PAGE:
Gender differences in student-instructor interactions: Is there a more helpful sex?
2012 symposium presentation by:
Sarah Kerper
RU sponsor: Dr. Jenessa Steele
Abstract.   The overarching goal of this ongoing research project is to assess the pro-social culture at Radford University. How do students and faculty help one another? What factors predict whether or not a student or faculty member helps? Is gender a key variable in determining helping behavior among students and faculty?

We will present research conducted in collaboration with the Radford University Sexual Assault Task Force on identifying barriers to bystander intervention for sexual assault. Initial findings suggest barriers to bystander intervention vary by student gender.
For example, women were significantly more likely than men to report having a skill deficit as a barrier to intervene in a sexual assault bystander situation. In addition, a review of the literature on pro-social behavior promotes differences in influential factors of help seeking, the likelihood of helping others, and the extent to which they would be helped, based on both the gender of the potential helper and the person requiring assistance. For instance, founded on gender roles, males should be expected to help in situations in which they would be deemed as chivalrous and heroic, whereas supportive females should thrive in interpersonal helping situations.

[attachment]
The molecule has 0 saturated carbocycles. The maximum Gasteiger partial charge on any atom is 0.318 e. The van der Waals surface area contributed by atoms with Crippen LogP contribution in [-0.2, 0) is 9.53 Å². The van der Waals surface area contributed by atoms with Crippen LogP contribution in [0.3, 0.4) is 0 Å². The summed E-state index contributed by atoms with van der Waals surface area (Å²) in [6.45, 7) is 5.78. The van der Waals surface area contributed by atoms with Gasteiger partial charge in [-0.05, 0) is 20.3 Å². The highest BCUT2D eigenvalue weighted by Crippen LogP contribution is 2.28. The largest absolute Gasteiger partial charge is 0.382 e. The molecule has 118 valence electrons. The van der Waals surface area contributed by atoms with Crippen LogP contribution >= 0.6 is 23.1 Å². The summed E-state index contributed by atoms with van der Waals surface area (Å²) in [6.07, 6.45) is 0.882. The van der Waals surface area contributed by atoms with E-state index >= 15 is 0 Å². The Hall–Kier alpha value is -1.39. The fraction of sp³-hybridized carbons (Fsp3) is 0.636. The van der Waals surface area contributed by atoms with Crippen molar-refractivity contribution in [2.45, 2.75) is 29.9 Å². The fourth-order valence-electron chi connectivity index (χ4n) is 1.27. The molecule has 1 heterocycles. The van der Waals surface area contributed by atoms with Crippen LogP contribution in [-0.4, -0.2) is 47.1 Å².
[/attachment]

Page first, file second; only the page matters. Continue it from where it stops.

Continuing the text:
The application of these findings to the student-faculty relationship, plans for future research, and implementation of the potential results in the form of faculty training and education will also be discussed.
Program-2012   Keynote Speaker   Center for Gender Studies   Psychology   Women's Studies   English
last update: September 10th  2013               Radford University ~ Radford, Virginia             webpage: w.andrew